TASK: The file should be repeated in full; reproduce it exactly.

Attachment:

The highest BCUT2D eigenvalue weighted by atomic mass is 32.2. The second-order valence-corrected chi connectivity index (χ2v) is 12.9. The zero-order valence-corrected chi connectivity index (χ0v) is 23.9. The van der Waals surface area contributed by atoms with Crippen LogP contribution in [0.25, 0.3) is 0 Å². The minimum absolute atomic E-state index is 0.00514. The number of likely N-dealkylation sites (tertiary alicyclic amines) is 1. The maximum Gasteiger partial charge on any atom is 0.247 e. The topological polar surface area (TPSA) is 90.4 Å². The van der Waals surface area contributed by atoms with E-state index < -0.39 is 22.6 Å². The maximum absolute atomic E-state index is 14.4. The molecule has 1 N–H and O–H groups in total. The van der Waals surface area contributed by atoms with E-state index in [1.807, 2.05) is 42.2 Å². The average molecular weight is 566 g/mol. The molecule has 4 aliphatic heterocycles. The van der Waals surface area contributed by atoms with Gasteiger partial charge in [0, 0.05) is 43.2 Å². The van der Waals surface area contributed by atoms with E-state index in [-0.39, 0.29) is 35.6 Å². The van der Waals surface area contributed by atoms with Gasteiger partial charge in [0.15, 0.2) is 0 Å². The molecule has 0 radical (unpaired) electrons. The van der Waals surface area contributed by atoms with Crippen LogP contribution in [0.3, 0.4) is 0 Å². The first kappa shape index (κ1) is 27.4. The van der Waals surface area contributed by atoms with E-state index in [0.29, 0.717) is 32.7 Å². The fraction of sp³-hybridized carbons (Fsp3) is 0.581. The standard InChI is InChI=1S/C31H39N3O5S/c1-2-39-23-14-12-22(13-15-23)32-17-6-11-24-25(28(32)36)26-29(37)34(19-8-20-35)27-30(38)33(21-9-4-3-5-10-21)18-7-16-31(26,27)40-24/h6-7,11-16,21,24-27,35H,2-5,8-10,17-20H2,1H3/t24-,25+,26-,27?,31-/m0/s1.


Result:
The highest BCUT2D eigenvalue weighted by atomic mass is 32.2. The second-order valence-corrected chi connectivity index (χ2v) is 12.9. The zero-order valence-corrected chi connectivity index (χ0v) is 23.9. The van der Waals surface area contributed by atoms with Crippen LogP contribution in [0.25, 0.3) is 0 Å². The minimum absolute atomic E-state index is 0.00514. The number of likely N-dealkylation sites (tertiary alicyclic amines) is 1. The maximum Gasteiger partial charge on any atom is 0.247 e. The topological polar surface area (TPSA) is 90.4 Å². The van der Waals surface area contributed by atoms with E-state index < -0.39 is 22.6 Å². The maximum absolute atomic E-state index is 14.4. The molecule has 1 N–H and O–H groups in total. The van der Waals surface area contributed by atoms with E-state index in [1.807, 2.05) is 42.2 Å². The average molecular weight is 566 g/mol. The molecule has 4 aliphatic heterocycles. The van der Waals surface area contributed by atoms with Gasteiger partial charge in [0, 0.05) is 43.2 Å². The van der Waals surface area contributed by atoms with E-state index in [-0.39, 0.29) is 35.6 Å². The van der Waals surface area contributed by atoms with Gasteiger partial charge in [0.15, 0.2) is 0 Å². The molecule has 0 radical (unpaired) electrons. The van der Waals surface area contributed by atoms with Crippen LogP contribution in [0.3, 0.4) is 0 Å². The first kappa shape index (κ1) is 27.4. The van der Waals surface area contributed by atoms with E-state index in [0.29, 0.717) is 32.7 Å². The fraction of sp³-hybridized carbons (Fsp3) is 0.581. The standard InChI is InChI=1S/C31H39N3O5S/c1-2-39-23-14-12-22(13-15-23)32-17-6-11-24-25(28(32)36)26-29(37)34(19-8-20-35)27-30(38)33(21-9-4-3-5-10-21)18-7-16-31(26,27)40-24/h6-7,11-16,21,24-27,35H,2-5,8-10,17-20H2,1H3/t24-,25+,26-,27?,31-/m0/s1.